We used the Agence nationale de Recherches sur le sida et les hépatites virales (ANRS)-IPERGAY trial to qualitatively and quantitatively measure drug use among men who have sex with men under preexposure prophylaxis using 2 different methods, to better understand and collectively respond to risky practices.
We included 69 volunteers of the ANRS-IPERGAY trial. We measured drug use by 2 methods: (1) drug detection by hair analysis and (2) reported drug use by self-reported drug consumption.
New psychoactive substances (NPS) and conventional drugs were detected in 53 of the 69 (77%) volunteers by hair analysis and in 39 of the 69 (57%) volunteers by questionnaires. On the 219 hair segments analyzed, the most commonly used drugs were cocaine in 47 of the 69 (68%), 3,4-methylenedioxymethamphetamine/ecstasy in 31 of the 69 (45%), and NPS in 27 of the 69 (39%). On the 1061 collected questionnaires, the most commonly used drugs were cocaine in 31 of the 69 (45%), 3,4-methylenedioxymethamphetamine/ecstasy in 29 of the 69 (42%), and NPS in 16 of the 69 (23%). Hair analysis detects more conventional drugs and/or NPS use (P < 0.05). Drug use identified by hair was significantly associated with a higher number of sexual partners in the past 2 months (P ≤ 0.001), more often casual partners (P ≤ 0.001), condomless anal sex (P ≤ 0.005), hardcore sexual practices (P ≤ 0.001), a higher number of sexually transmitted infections, and chemsex (P ≤ 0.05).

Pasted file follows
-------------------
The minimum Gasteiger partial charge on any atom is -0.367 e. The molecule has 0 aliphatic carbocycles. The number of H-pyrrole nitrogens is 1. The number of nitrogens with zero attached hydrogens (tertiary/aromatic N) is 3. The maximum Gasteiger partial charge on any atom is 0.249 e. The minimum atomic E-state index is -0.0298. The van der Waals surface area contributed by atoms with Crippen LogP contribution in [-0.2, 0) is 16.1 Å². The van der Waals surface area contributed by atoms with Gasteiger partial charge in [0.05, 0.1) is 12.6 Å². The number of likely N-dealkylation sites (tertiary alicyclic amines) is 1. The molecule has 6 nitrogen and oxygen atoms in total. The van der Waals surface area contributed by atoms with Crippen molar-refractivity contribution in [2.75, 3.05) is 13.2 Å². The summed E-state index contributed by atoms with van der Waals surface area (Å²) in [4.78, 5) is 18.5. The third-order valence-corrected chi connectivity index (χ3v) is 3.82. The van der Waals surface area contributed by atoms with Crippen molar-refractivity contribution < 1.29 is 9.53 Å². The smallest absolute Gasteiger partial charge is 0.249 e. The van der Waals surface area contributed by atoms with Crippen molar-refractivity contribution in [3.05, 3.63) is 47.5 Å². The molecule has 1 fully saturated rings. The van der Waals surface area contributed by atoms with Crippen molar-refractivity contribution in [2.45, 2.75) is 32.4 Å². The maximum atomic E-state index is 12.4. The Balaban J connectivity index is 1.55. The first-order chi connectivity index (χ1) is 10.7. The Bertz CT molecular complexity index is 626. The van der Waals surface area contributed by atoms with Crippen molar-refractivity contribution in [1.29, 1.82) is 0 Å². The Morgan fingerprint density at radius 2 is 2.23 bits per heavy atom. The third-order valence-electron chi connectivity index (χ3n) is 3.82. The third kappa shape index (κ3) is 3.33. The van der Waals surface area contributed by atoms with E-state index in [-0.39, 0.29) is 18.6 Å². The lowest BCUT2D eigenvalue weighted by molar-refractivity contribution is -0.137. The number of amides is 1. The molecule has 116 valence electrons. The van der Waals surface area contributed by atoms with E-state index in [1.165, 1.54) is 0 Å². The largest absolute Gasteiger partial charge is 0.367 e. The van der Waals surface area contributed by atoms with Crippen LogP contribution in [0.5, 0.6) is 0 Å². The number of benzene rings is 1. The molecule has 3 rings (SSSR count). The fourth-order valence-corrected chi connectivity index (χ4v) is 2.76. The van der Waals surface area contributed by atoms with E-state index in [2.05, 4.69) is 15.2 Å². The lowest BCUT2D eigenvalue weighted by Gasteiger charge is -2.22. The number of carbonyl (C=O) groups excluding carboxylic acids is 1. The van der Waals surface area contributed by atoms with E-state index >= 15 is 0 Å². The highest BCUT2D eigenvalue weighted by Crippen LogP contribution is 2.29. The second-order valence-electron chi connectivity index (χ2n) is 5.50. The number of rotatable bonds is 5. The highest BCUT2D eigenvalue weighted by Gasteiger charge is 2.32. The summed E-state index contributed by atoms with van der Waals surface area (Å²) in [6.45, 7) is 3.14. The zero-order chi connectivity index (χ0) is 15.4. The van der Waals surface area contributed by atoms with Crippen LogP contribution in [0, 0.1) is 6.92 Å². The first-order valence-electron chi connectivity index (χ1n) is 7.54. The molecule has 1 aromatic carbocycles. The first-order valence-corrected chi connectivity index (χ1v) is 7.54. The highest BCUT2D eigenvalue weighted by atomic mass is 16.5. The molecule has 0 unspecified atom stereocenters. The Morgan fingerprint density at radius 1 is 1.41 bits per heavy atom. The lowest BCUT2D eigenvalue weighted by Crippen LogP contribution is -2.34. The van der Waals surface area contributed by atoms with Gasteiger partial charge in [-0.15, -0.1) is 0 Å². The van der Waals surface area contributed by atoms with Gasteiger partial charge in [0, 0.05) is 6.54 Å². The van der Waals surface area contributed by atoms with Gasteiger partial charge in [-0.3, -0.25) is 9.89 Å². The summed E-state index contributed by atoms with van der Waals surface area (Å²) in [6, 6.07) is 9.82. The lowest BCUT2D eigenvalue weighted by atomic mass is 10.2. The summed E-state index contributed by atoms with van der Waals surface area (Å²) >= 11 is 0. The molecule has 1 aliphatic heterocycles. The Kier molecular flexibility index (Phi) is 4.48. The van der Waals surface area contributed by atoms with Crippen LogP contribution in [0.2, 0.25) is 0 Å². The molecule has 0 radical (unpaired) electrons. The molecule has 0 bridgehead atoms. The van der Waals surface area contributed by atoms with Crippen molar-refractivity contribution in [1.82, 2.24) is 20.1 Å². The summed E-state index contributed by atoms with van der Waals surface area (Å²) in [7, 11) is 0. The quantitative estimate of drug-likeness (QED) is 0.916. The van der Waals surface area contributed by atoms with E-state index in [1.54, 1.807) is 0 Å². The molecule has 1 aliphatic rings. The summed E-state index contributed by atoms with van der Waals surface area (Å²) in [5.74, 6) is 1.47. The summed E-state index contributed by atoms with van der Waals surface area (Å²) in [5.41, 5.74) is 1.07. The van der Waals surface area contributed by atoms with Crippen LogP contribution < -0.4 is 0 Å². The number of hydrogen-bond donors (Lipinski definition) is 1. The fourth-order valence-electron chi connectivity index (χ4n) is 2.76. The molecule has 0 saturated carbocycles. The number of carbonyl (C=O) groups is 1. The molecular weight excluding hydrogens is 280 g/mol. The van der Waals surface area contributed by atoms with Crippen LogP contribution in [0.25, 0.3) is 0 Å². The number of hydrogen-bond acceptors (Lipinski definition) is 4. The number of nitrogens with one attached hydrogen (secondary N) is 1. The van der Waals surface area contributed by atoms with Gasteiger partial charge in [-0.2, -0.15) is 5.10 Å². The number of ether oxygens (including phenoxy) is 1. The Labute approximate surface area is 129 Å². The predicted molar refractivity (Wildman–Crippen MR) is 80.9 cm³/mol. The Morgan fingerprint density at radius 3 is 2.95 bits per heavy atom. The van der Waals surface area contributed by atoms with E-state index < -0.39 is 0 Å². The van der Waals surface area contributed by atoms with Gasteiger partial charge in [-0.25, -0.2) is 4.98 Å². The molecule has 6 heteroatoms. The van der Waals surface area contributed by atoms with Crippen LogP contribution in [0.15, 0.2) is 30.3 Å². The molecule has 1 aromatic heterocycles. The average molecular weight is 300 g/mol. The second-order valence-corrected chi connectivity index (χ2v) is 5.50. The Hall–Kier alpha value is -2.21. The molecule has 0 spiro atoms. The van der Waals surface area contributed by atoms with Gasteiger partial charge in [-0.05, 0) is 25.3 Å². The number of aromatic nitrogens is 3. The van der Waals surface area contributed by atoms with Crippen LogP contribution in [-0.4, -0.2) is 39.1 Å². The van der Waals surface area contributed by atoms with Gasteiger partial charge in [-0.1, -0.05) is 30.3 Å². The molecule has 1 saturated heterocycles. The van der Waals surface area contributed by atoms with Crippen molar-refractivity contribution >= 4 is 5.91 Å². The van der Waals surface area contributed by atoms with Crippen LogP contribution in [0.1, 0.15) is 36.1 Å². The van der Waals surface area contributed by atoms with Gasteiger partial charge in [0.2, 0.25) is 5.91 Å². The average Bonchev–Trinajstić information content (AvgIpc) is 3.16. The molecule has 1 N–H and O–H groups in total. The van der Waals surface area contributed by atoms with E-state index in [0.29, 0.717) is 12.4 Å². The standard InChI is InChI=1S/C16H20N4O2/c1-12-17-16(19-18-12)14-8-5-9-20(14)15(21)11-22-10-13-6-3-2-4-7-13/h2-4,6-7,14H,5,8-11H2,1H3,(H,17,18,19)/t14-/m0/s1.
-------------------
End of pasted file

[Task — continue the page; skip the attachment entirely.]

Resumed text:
Self-report drug use by questionnaires remains the reference tool for harm reduction at the individual level because of its feasibility and low cost. However, hair analysis is more sensitive, objectively assessing consumption, and interesting to understand uses and to be able to collectively respond to risky practices with adapted messages.